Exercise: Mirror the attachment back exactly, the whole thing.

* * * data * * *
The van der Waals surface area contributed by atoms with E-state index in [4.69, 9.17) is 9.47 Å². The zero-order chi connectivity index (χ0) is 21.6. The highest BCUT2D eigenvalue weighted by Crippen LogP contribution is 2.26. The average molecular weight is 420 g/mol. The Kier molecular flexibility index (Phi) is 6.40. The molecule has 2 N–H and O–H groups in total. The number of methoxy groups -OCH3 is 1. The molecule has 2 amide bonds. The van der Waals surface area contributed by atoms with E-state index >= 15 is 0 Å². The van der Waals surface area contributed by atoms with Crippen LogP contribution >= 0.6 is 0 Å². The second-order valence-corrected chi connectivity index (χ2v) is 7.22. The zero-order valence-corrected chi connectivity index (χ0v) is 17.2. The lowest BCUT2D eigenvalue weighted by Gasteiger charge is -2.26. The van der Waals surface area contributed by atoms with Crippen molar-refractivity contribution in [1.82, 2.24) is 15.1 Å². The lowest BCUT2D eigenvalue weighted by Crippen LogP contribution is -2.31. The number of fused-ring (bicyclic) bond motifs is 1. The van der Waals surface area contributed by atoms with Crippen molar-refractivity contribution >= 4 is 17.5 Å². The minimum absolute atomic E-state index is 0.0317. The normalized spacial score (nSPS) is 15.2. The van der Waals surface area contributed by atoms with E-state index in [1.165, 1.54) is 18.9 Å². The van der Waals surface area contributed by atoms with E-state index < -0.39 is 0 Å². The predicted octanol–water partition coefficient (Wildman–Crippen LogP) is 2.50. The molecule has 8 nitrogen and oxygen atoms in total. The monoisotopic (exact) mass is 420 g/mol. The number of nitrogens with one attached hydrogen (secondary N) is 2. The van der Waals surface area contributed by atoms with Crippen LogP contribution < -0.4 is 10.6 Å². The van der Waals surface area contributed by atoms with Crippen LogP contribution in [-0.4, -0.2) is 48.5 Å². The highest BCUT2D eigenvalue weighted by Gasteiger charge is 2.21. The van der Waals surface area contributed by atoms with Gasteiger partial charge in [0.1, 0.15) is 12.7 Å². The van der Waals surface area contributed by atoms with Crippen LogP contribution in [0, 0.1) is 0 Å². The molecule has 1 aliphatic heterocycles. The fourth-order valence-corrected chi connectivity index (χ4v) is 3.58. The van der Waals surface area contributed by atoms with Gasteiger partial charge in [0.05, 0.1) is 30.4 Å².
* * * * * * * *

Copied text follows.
The van der Waals surface area contributed by atoms with E-state index in [4.69, 9.17) is 9.47 Å². The zero-order chi connectivity index (χ0) is 21.6. The highest BCUT2D eigenvalue weighted by Crippen LogP contribution is 2.26. The average molecular weight is 420 g/mol. The Kier molecular flexibility index (Phi) is 6.40. The molecule has 2 N–H and O–H groups in total. The number of methoxy groups -OCH3 is 1. The molecule has 2 amide bonds. The van der Waals surface area contributed by atoms with E-state index >= 15 is 0 Å². The van der Waals surface area contributed by atoms with Crippen LogP contribution >= 0.6 is 0 Å². The second-order valence-corrected chi connectivity index (χ2v) is 7.22. The zero-order valence-corrected chi connectivity index (χ0v) is 17.2. The lowest BCUT2D eigenvalue weighted by Gasteiger charge is -2.26. The van der Waals surface area contributed by atoms with Crippen molar-refractivity contribution in [1.82, 2.24) is 15.1 Å². The lowest BCUT2D eigenvalue weighted by Crippen LogP contribution is -2.31. The number of fused-ring (bicyclic) bond motifs is 1. The van der Waals surface area contributed by atoms with Crippen molar-refractivity contribution >= 4 is 17.5 Å². The minimum absolute atomic E-state index is 0.0317. The normalized spacial score (nSPS) is 15.2. The van der Waals surface area contributed by atoms with E-state index in [1.165, 1.54) is 18.9 Å². The van der Waals surface area contributed by atoms with E-state index < -0.39 is 0 Å². The predicted octanol–water partition coefficient (Wildman–Crippen LogP) is 2.50. The molecule has 8 nitrogen and oxygen atoms in total. The monoisotopic (exact) mass is 420 g/mol. The number of nitrogens with one attached hydrogen (secondary N) is 2. The van der Waals surface area contributed by atoms with Crippen LogP contribution < -0.4 is 10.6 Å². The van der Waals surface area contributed by atoms with Crippen LogP contribution in [-0.4, -0.2) is 48.5 Å². The highest BCUT2D eigenvalue weighted by Gasteiger charge is 2.21. The van der Waals surface area contributed by atoms with Gasteiger partial charge in [0.1, 0.15) is 12.7 Å². The van der Waals surface area contributed by atoms with Crippen LogP contribution in [0, 0.1) is 0 Å². The molecule has 1 aliphatic heterocycles. The fourth-order valence-corrected chi connectivity index (χ4v) is 3.58. The van der Waals surface area contributed by atoms with Gasteiger partial charge in [0.05, 0.1) is 30.4 Å².